The British drama Living is a remake of Ikiru, a 1952 Japanese picture by the great Akira Kurosawa, which, itself, is inspired by the 1886 Russian novella The Death of Ivan Ilyich by Leo Tolstoy. Living is a very respectable retelling with a brilliant, low-key performance by Bill Nighy at its center.
The setting for Living is London of 1953, and Nighy plays Rodney Williams, a bureaucrat in the county Public Works department. He's a rather cold man who wakes up in the morning, goes to work, then heads home, then to sleep, and repeat. One day at the doctor's office, however, Mr. Williams gets the devastating news that he has a terminal illness with maybe nine months to live.
At first, Williams thinks he should go out with a bang and live a life of fun, like boozing it up or playing games at the carnival. As it turns out, this isn't fulfilling to him. He wants to do something meaningful with his life, so he decides to dedicate the time he has left to getting a playground erected in the lower class section of town.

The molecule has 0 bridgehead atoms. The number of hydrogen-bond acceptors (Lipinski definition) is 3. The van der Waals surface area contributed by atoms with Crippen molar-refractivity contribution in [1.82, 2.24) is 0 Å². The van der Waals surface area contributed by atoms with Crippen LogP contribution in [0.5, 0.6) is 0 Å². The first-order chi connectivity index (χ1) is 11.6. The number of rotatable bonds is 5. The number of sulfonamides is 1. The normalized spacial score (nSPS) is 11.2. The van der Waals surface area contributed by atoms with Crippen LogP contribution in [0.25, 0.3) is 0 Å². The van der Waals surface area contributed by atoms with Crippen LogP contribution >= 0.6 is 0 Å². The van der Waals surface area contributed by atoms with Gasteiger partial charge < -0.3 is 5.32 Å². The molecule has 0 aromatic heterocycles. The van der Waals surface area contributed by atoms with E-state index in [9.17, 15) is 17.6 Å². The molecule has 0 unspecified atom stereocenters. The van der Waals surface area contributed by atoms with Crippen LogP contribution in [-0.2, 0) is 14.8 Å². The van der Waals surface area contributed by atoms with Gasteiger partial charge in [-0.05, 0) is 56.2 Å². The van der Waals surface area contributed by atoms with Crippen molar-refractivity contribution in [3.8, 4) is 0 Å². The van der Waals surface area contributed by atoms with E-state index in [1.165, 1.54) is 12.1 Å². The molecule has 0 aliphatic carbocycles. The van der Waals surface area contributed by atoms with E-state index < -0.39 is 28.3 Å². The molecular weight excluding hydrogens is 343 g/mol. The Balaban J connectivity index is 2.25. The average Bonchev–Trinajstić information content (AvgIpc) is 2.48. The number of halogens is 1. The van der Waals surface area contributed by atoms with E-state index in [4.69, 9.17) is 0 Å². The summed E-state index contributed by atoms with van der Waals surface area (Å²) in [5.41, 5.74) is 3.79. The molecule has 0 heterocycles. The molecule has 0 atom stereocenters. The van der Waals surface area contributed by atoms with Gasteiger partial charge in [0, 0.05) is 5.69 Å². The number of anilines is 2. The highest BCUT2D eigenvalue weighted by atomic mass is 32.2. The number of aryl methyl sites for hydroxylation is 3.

Throughout the film, we see Williams through the eyes of different characters like the new hire, Peter Wakeling (Alex Sharp), or the charming young lady of the office, Margaret Harris (Aimee Lou Wood). The relationship between Williams and Ms. Harris is quite lovely. Williams takes her to lunch and out for drinks, and the old man's adult children get the wrong idea. Sure, Williams clearly sees an attractive young woman in Harris, but he just enjoys her company because of her zest for life.
Living is directed by Oliver Hermanus (Beauty, Shirley Adams) with an adapted screenplay by Kazuo Ishiguro (The Remains of the Day, Never Let Me Go), and together they have crafted a thoughtful film that is never cloying or artificially "feel good." It earns its emotions because nothing here even feels false.
The first 20 minutes feel a little stuffy, but it's supposed to be that way, because Williams' life is monotonous. Please, stay with the film, as the rewards are many.